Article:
How do I refinish my dull, scratched cherry veneer table top?

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  • Jill Nunes Madden Jill Nunes Madden on Jun 04, 2017
    I could have told you my self, but here are perfect instructions I found from SFGate.

    1.Turn over the table and remove the legs, if possible. If there are bolts with wing nuts, which are nuts with two small tabs, twist the nuts counterclockwise to remove them and pull off the table legs. Where screws fasten the legs, turn the screws counterclockwise with a Phillips or flat-head screwdriver to remove the legs. If legs appear glued or you can’t see fasteners, don’t attempt removal.
    2
    Set the legs aside, if you removed them, and place the tabletop on a sturdy work table.
    3
    Sand the tabletop by hand using a fine-grit sanding sponge or sandpaper and a sanding block, working in the same direction that the wood grain runs. Sand through the finish just enough to reveal the bare veneer.

    4
    Remove the finish around the tabletop edge using a fine-grit sanding sponge or sandpaper.
    5
    Wipe off sanding dust using a dry rag, and wipe again using tack cloth, which is beeswax-coated cheesecloth.
    6
    Sand the table legs until you begin to see bare wood using a medium-grit sanding sponge or sheet of sandpaper. Legs are usually solid wood. The flexibility of a sponge or sandpaper lets you sand around square or rounded legs easier than with a sanding block.
    7
    Remove the last bits of finish on the legs using a fine-grit sponge or sandpaper, then switch to super-fine grit for final sanding.
    8
    Wipe the table legs with a rag and again with tack cloth.
    Stain the Table
    1
    Spread out a drop cloth and set the tabletop and legs on the cloth.
    2
    Open and mix a can of oil- or water-based wood stain if you plan to stain the table. If you’ll only seal the bare wood, don’t apply stain.
    3
    Put on chemical-resistant gloves and dip a rag into the stain.
    4
    Wipe stain onto the tabletop and around the edge, keeping with the direction of the wood grain. Work in the stain to penetrate the wood pores.
    5
    Remove excess stain with a clean rag, still working with the grain.
    6
    Dampen the staining rag with more stain, work it into the table legs, then remove the excess with a rag. In most cases, it’s better to lay the legs flat and stain the portion that you can reach, then turn over the legs once dry to stain the other side.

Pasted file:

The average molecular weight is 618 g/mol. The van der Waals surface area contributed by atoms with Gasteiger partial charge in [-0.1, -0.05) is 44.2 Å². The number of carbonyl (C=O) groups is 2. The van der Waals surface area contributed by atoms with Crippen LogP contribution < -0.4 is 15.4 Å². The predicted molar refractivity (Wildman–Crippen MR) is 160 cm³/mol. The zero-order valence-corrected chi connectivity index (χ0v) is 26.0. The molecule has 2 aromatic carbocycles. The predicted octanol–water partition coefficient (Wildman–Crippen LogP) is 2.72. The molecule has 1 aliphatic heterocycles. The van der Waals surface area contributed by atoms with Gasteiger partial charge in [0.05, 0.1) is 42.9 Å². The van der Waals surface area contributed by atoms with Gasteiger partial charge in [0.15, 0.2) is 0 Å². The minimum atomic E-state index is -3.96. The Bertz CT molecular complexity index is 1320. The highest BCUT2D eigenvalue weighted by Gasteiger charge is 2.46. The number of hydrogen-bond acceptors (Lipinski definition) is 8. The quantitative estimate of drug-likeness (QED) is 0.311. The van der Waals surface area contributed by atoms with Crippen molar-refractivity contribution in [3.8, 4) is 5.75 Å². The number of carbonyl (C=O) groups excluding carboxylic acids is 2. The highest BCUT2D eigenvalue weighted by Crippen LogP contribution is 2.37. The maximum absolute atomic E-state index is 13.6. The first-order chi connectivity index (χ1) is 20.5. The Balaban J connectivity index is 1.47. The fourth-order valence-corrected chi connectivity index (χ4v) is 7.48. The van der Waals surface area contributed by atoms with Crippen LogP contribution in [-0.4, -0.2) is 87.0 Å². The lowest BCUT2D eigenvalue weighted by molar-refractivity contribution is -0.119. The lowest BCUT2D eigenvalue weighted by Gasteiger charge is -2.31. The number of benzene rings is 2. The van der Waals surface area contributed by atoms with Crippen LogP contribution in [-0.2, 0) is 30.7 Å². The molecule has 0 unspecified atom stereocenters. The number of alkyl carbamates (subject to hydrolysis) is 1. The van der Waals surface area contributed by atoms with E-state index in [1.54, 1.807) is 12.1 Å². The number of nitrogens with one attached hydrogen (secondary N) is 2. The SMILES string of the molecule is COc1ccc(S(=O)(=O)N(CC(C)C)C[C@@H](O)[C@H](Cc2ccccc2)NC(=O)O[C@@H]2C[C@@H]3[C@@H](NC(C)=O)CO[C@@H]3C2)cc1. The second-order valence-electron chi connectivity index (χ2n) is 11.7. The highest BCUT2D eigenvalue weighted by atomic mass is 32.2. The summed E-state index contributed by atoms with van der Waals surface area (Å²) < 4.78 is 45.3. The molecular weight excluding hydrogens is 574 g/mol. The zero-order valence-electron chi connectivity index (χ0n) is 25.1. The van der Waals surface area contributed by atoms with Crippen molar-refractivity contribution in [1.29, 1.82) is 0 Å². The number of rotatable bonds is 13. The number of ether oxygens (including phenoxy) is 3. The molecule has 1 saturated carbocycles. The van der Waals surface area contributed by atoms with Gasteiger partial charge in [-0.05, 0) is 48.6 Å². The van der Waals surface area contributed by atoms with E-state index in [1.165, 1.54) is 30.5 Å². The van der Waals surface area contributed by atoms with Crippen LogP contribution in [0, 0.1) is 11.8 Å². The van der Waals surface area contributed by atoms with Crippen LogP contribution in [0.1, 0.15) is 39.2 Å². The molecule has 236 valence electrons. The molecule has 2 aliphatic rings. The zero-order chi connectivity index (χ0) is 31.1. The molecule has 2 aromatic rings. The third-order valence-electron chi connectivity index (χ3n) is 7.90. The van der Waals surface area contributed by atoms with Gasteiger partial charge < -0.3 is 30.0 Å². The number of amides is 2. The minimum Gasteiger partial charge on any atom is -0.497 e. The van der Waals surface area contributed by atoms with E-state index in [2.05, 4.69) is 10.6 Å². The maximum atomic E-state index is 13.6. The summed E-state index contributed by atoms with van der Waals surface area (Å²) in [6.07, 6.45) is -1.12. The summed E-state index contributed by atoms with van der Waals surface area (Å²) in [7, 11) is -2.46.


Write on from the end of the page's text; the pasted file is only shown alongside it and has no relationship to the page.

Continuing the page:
Seal the Table
    1
    Shake and open a can of wipe-on, oil- or water-based polyurethane. If oil-based stain was used, you’ll need oil-based polyurethane. Both oil- and water-based polyurethane work with water-based stain and on bare wood.
    2
    Dampen a clean rag with polyurethane.
    3
    Wipe the polyurethane around the edge and on the tabletop, aiming for a smooth, thin, even coat.
    4
    Wipe polyurethane onto the part of the table legs that you can reach. Once dry, turn over the legs to seal the other side.
    5
    Apply at least two additional coats of polyurethane on the tabletop and legs, letting each coat dry before applying the next.

    Things You Will Need
    Screwdriver, Phillips or flat-headSanding sponge or sandpaper; medium-, fine- and super-fine gritRagsTack clothDrop clothWood stain, oil- or water-basedChemical-resistant glovesWipe-on polyurethane, oil- or water-based

    Tips
    All-in-one stain and sealer lets you change the table’s color without sanding off the finish. Sand lightly to dull the old finish and brush on the stain/sealer combination.Brush-on polyurethane an option for a thicker, more durable finish coat.

    Warnings
    Veneer is thin, and sanding too deep can ruin it. Don’t use a power sander.Avoid flooding wood with stain. Too much liquid can loosen the adhesive under some veneers. It’s better to wipe on the stain and work it in.


  • Patricia Patricia on Jun 04, 2017
    I use Howard's Restore-A-Finish.

  • Mary Stansbury Hoge Mary Stansbury Hoge on Jun 04, 2017
    If it is an unfinished surface, use Woodbeams from GoodiesUnlimited. It is a beeswax based product which will nourish and revitalize wood's natural beauty. I use it on spinning wheels, spindles, cutting boards, salad bowls, and anything else with a soft finish. Get it from goodiesunlimited.com.

  • Vicki Cunningham Vicki Cunningham on Jun 04, 2017
    I would definitely try the Howard's Restore-A-Finish before anything else. It will cover scratches and remove gunk and dirt down to the original finish, but won't remove the original finish. I recommend using a 0000 steel wool with a small amount of the Howard's and rub in the direction of the wood grain. Wipe off with a soft rag. It is available in various colors, and you probably want to use a mahogany if your wood is dark, or if it is light, I would go with light oak maybe.. I'm pretty sure Lowe's sells it, and they would have a color chart available for you to compare to your wood. This stuff is truly amazing!